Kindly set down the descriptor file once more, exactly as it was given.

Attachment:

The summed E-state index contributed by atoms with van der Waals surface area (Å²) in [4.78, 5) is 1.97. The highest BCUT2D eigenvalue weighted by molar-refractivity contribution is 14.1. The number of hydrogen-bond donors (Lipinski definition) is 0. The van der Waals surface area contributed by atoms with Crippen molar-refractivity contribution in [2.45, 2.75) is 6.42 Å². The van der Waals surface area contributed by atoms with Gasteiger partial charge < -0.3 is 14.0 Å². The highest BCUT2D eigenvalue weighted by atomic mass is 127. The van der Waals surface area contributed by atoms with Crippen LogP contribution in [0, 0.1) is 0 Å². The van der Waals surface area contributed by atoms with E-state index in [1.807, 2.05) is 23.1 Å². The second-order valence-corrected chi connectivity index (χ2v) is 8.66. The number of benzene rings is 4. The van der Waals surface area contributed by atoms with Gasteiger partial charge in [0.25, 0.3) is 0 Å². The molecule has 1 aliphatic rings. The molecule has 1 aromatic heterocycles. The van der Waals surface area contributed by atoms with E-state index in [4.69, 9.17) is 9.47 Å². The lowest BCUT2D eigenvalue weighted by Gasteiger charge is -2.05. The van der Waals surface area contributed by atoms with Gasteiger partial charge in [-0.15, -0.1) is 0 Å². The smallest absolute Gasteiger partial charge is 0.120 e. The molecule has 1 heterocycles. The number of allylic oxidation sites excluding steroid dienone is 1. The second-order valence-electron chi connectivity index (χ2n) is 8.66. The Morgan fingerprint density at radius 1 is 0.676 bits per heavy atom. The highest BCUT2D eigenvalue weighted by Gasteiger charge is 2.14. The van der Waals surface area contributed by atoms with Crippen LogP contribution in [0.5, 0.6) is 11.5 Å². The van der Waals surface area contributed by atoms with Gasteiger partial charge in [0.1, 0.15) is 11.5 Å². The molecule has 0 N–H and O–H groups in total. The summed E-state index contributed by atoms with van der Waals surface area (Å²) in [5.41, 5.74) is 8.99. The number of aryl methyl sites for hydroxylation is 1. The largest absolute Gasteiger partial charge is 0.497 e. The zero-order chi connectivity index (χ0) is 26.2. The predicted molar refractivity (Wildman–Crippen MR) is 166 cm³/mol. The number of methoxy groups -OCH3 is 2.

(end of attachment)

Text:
The summed E-state index contributed by atoms with van der Waals surface area (Å²) in [4.78, 5) is 1.97. The highest BCUT2D eigenvalue weighted by molar-refractivity contribution is 14.1. The number of hydrogen-bond donors (Lipinski definition) is 0. The van der Waals surface area contributed by atoms with Crippen molar-refractivity contribution in [2.45, 2.75) is 6.42 Å². The van der Waals surface area contributed by atoms with Gasteiger partial charge < -0.3 is 14.0 Å². The highest BCUT2D eigenvalue weighted by atomic mass is 127. The van der Waals surface area contributed by atoms with Crippen LogP contribution in [0, 0.1) is 0 Å². The van der Waals surface area contributed by atoms with E-state index in [1.807, 2.05) is 23.1 Å². The second-order valence-corrected chi connectivity index (χ2v) is 8.66. The number of benzene rings is 4. The van der Waals surface area contributed by atoms with Gasteiger partial charge in [0.25, 0.3) is 0 Å². The molecule has 1 aliphatic rings. The molecule has 1 aromatic heterocycles. The van der Waals surface area contributed by atoms with E-state index in [4.69, 9.17) is 9.47 Å². The lowest BCUT2D eigenvalue weighted by Gasteiger charge is -2.05. The van der Waals surface area contributed by atoms with Gasteiger partial charge in [-0.15, -0.1) is 0 Å². The smallest absolute Gasteiger partial charge is 0.120 e. The molecule has 1 heterocycles. The number of allylic oxidation sites excluding steroid dienone is 1. The second-order valence-electron chi connectivity index (χ2n) is 8.66. The Morgan fingerprint density at radius 1 is 0.676 bits per heavy atom. The highest BCUT2D eigenvalue weighted by Gasteiger charge is 2.14. The van der Waals surface area contributed by atoms with Crippen LogP contribution in [0.5, 0.6) is 11.5 Å². The van der Waals surface area contributed by atoms with Gasteiger partial charge in [0.1, 0.15) is 11.5 Å². The molecule has 0 N–H and O–H groups in total. The summed E-state index contributed by atoms with van der Waals surface area (Å²) in [5.41, 5.74) is 8.99. The number of aryl methyl sites for hydroxylation is 1. The largest absolute Gasteiger partial charge is 0.497 e. The zero-order chi connectivity index (χ0) is 26.2. The predicted molar refractivity (Wildman–Crippen MR) is 166 cm³/mol. The number of methoxy groups -OCH3 is 2.